Khris Middleton Is On Repeat

Khris Middleton’s numbers are as metronomic as you’ll ever see in an All-Star. Here are the basic stats for the last five seasons, his age 26 through 30 years:

You rarely see this kind of statistical consistency, for a variety of reasons. For one, players’ skill levels often change as they age or are injured. For another, role will change — a player might shift positions in the pecking order, or maybe he switches teams entirely.

Instead, Middleton has been the Robin to Giannis’ Batman (remember when that was a thing?) for five straight years, under the same coach and playing next to Brook Lopez and Pat Connaughton for the most recent four.

Middleton has been the Bucks’ premier perimeter creator throughout that stretch. The narrative around Middleton is that he takes a backseat to Giannis during most of the game but rises to the occasion when crunch time hits. The heightened intensity of end-of-game defense and refs’ willingness to swallow their whistles means that perimeter shot creation is a must for late offense, and that has always been Middleton’s strength.

The “Middleton is Batman” nonsense came about precisely because of that narrative, although it’s overblown — Giannis has led the team in clutch scoring for three of the last four seasons and tied Middleton in the fourth.

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But Middleton has hit a disproportionate number of big shots for Milwaukee, and it makes sense — Middleton is a top-tier jump shooter. Out of all 605 players who played in the NBA last year, he shot the 20th-highest share of shots from the short and deep midrange (32.9%) and hit them at a superb 46.1% mark (and he’s made 50% in prior years). He’s a career 39% shooter from downtown, too.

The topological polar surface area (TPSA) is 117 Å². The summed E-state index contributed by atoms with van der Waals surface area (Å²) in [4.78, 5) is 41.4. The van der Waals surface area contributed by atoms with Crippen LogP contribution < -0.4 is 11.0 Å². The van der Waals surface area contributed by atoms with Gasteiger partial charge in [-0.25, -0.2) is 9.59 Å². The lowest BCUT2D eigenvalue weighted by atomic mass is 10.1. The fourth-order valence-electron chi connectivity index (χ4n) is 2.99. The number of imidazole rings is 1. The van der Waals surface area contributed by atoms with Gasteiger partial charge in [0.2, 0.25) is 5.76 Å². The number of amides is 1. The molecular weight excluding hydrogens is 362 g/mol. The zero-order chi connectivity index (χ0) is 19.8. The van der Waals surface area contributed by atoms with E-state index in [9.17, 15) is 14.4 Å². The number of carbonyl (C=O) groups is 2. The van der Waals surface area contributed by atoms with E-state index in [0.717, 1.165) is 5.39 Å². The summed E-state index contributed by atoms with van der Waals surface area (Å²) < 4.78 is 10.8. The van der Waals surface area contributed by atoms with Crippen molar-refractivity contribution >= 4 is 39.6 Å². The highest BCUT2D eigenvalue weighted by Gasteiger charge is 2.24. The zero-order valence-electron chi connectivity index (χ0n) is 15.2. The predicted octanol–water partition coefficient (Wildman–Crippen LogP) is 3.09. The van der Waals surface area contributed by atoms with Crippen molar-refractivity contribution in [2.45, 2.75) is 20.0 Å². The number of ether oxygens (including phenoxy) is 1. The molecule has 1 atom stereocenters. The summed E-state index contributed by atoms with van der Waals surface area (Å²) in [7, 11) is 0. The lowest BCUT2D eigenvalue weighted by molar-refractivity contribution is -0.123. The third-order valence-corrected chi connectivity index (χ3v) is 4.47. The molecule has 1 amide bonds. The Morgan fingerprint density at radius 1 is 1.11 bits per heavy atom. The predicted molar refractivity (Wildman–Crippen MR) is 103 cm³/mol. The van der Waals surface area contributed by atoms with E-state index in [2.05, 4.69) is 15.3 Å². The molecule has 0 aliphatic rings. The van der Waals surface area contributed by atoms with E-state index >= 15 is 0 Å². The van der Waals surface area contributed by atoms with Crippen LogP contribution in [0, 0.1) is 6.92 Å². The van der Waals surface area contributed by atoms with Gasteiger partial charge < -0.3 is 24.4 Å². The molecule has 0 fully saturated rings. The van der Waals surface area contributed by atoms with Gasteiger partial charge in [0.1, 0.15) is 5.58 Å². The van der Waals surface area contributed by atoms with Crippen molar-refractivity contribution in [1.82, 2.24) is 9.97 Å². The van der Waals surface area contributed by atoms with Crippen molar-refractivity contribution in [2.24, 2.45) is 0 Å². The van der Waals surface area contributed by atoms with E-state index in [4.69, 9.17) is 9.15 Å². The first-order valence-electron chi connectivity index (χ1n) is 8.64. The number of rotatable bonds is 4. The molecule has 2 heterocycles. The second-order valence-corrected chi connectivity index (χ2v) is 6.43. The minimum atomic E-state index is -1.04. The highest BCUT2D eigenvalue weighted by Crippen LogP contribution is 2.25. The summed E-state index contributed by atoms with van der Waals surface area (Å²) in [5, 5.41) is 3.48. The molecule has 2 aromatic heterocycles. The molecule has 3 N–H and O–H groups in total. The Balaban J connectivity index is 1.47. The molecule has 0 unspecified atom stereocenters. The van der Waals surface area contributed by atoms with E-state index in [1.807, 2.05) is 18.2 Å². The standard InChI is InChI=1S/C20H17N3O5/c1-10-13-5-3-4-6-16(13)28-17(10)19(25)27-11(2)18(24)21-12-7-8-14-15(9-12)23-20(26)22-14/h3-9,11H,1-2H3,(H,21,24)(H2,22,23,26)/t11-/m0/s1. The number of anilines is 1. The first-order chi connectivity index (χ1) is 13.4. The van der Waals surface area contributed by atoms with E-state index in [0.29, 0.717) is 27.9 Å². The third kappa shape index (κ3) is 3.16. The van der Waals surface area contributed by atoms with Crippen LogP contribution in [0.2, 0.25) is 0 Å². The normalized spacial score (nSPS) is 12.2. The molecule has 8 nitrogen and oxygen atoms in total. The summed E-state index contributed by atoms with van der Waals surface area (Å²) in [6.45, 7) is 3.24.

Khris is an excellent spot-up shooter, but he can hurt the defense in multiple other ways. According to Synergy Sports, he’s an above-average post-up player, isolation player, and pick-and-roll player, too. Being a jack of all trades adds up to an offensive player who is worth more than the sum of his parts: the Bucks’ offense has been better with him on the court for every year of his career.

All that said, Middleton has never really resonated with the masses. Coaches love his game, but fans and fellow players don’t share the feeling. All-Star voting is split between fans, media, and players. Khris came in an astonishing 32nd in player voting among Eastern frontcourt players, behind the likes of Lauri Markannen, Nic Claxton, Deni Avdija, and Goga Bitazde (player voting is extremely problematic; the Wizards and Pacers, among many others, seemed to vote mostly for their teammates). Fans picked him as the 14th-best frontcourt player in the East, behind LaMarcus Aldridge, who averaged 12.9 points and 5.5 rebounds and less than one assist per game last year in his inspiring return from medically-induced retirement.

Middleton has never done well in All-Star voting among players and fans, but luckily for him, the coaches pick the reserves, and they are unanimous in their praise for Middleton. It makes sense that the people in charge of game planning for him, and all the frustration that entails, are most appreciative of his gifts.

He’s most at home in the midrange, burrowing into defenders for the turnaround fadeaway like my cat burrowing into comfy pillows for a nap. Stymied here on his first move, he tiptoes the sidelines, settles in, establishes the position he wants, and then hits an absurdly difficult shot over a perfect contest from underrated Cavalier Dean Wade: